The Print Bar was celebrated in BRW magazine’s Fastest 100 Growing Companies in 2014 and has since added a lot more trophies to the shelf with titles like Australian Small Business Champion Entrepreneur of the Year Award in 2015 and Brisbane Lord Mayor’s Business Awards Optus Platinum Business Winner in 2017. They must be doing something right.
Jared Fullinfaw accepting the Australian Small Business Champion Entrepreneur of the Year Award in 2015.
Starting a business isn’t all smooth sailing
“The screen printing side of things was quite smooth and easy, but the digital printing was harder to scale,” Jared says. As they were one of the first in the industry, they didn’t have anyone to turn to for help.
Scaling was tricky as the machines needed to be imported from overseas and took a long time to arrive. It resulted in a lot of stressful times and reactive decisions.
“We’d be working 24 hours a day until we got more equipment. We also moved warehouses three times because we kept increasing in size.”
Even working around the clock, they had difficulty hitting their promised fulfilment times - not ideal in a world where people expect everything to happen instantly. The team couldn’t do it all and had to prioritise orders to cope.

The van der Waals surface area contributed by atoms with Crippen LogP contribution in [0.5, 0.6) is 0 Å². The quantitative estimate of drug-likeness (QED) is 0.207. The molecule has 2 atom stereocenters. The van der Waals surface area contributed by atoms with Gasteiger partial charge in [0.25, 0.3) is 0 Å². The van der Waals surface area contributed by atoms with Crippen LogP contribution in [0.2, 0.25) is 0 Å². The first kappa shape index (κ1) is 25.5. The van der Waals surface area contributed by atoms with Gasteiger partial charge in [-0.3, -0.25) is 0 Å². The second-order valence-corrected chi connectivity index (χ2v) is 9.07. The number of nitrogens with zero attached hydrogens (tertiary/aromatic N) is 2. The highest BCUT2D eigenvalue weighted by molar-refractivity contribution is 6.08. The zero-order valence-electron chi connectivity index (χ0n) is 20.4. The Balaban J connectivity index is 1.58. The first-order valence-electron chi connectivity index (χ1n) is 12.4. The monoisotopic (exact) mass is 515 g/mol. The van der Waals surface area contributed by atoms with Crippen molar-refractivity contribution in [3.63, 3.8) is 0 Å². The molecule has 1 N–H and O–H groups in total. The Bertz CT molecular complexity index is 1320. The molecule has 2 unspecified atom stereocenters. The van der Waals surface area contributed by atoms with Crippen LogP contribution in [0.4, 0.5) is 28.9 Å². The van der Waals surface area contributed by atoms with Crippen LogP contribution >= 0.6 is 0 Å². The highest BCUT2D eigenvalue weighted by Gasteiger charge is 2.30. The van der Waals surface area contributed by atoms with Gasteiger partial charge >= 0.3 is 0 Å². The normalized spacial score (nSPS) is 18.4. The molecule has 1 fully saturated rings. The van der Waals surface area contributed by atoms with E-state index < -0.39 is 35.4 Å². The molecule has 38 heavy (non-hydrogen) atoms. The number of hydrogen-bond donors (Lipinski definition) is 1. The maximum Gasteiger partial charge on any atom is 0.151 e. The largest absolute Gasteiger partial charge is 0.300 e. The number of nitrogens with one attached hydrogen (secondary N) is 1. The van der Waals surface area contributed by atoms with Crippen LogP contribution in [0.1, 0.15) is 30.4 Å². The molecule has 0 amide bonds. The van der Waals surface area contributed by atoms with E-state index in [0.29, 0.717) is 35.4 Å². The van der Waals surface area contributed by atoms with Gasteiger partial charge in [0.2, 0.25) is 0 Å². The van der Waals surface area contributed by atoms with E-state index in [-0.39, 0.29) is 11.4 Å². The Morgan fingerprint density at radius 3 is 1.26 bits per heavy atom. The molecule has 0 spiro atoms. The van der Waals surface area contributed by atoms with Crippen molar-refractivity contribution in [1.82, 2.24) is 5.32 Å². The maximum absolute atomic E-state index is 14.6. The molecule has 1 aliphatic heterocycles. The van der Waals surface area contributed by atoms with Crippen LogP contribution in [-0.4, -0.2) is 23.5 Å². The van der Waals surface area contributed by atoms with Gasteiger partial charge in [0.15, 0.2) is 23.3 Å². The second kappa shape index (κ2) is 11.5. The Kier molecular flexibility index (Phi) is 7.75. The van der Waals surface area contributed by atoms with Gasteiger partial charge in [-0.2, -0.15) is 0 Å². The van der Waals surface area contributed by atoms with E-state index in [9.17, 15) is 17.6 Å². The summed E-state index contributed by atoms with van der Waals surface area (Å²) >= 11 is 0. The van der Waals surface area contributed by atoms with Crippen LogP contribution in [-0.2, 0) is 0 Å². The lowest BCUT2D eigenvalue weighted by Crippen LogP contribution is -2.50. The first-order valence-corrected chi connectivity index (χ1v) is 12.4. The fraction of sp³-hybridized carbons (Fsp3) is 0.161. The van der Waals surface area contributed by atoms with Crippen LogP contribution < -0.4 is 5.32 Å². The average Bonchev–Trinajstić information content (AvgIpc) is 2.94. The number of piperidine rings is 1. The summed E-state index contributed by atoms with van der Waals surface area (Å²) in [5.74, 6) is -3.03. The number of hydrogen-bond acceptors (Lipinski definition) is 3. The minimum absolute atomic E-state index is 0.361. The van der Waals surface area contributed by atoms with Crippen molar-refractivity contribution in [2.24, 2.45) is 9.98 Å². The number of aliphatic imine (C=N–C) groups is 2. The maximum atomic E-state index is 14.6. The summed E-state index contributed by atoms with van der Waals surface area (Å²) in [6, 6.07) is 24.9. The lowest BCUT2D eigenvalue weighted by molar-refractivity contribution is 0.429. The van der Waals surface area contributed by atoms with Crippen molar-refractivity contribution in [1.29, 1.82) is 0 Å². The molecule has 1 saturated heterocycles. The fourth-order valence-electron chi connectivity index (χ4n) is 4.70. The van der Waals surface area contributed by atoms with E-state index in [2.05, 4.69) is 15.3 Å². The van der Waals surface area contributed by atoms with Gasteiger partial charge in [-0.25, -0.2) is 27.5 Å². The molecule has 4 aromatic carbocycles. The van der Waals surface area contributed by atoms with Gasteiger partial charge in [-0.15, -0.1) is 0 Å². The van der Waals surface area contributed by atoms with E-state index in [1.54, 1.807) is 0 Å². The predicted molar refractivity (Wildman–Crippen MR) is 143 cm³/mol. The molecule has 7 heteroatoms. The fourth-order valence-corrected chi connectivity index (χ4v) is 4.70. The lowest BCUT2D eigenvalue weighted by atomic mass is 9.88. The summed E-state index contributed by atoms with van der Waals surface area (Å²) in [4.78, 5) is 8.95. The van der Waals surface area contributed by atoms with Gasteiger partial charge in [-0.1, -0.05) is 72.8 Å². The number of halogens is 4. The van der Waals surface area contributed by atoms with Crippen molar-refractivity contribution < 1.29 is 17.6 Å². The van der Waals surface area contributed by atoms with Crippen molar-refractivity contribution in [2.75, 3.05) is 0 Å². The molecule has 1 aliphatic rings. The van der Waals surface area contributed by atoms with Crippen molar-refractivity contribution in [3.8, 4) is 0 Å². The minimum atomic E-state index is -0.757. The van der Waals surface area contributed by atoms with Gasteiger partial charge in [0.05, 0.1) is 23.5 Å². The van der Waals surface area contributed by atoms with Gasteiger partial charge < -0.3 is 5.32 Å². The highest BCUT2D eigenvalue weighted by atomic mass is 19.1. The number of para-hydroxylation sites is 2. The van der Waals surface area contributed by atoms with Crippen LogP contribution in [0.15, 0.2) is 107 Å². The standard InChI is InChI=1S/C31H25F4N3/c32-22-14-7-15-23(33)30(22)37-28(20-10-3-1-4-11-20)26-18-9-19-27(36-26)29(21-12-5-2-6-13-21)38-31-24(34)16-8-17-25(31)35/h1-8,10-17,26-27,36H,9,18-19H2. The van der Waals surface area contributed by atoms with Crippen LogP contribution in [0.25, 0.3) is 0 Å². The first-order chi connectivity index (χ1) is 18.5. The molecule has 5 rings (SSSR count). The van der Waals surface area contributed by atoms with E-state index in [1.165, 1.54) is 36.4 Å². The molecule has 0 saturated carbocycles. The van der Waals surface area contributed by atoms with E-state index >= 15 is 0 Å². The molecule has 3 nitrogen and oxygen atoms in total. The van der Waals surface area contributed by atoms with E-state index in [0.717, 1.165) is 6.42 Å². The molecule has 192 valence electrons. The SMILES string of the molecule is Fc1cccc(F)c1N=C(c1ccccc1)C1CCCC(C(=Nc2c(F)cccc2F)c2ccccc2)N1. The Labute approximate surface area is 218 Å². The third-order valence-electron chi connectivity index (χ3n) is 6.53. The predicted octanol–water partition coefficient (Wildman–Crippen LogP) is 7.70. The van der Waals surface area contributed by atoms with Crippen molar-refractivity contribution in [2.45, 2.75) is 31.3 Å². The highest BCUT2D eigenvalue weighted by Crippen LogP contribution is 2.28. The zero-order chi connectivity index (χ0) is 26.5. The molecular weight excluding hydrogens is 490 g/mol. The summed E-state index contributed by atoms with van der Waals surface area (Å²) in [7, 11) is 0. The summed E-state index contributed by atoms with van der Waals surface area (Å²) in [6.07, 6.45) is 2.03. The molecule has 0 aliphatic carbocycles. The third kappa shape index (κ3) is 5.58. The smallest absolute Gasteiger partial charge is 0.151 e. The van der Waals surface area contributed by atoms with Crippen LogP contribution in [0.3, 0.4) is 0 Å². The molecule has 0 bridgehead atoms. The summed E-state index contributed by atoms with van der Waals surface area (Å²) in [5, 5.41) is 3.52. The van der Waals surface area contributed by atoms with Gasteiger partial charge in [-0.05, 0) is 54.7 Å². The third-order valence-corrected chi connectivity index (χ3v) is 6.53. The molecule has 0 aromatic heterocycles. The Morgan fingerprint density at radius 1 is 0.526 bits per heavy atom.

“In the early days, we had to tell people ‘Hey, it’s going to take a bit longer than we said it would, is that ok?’ and we’d try and prioritise people,” Jared said. While customers weren’t always happy about it, The Print Bar’s open and proactive communications about issues helped smooth the way. They focused on delivering on-time for customers needing their goods for events, and rearranged other print orders accordingly.
“We have a same-day service now so people who have an urgent order will get it that afternoon or the next day.”
But each issue has presented a learning opportunity for Jared and The Print Bar. “Back then, I didn’t know how to forecast properly. Nowadays, I can project 12 months in advance and make purchase decisions six months in advance.”
Focusing in on what they do best
Jared has welcomed more competitors entering the market, seeing it as a push to do even better. It’s also helped The Print Bar differentiate what they do, focusing on print on demand.
“There’s lots of players overseas but hardly anyone who does it locally. If you want to sell t-shirts and make a profit without having to buy garments, we’re definitely the best value in Australia.”
With a young and creative team of designers and artists, The Print Bar also likes to target a similar demographic. As Jared says, “if you’re an artist, a designer or in a band, I think we really speak to you.”
Sendle Australia’s free pickup guarantee delivers on The Print Bar’s goals
With 99% of orders taken online and shipped directly to the customer, fulfilment logistics can make or break a young business. Jared remembers getting excited when he had 10 orders to send in a day – he still has a photo of the first crate with 10 satchels. Now, hundreds of parcels are packed and sent daily from their Melbourne and Brisbane warehouses.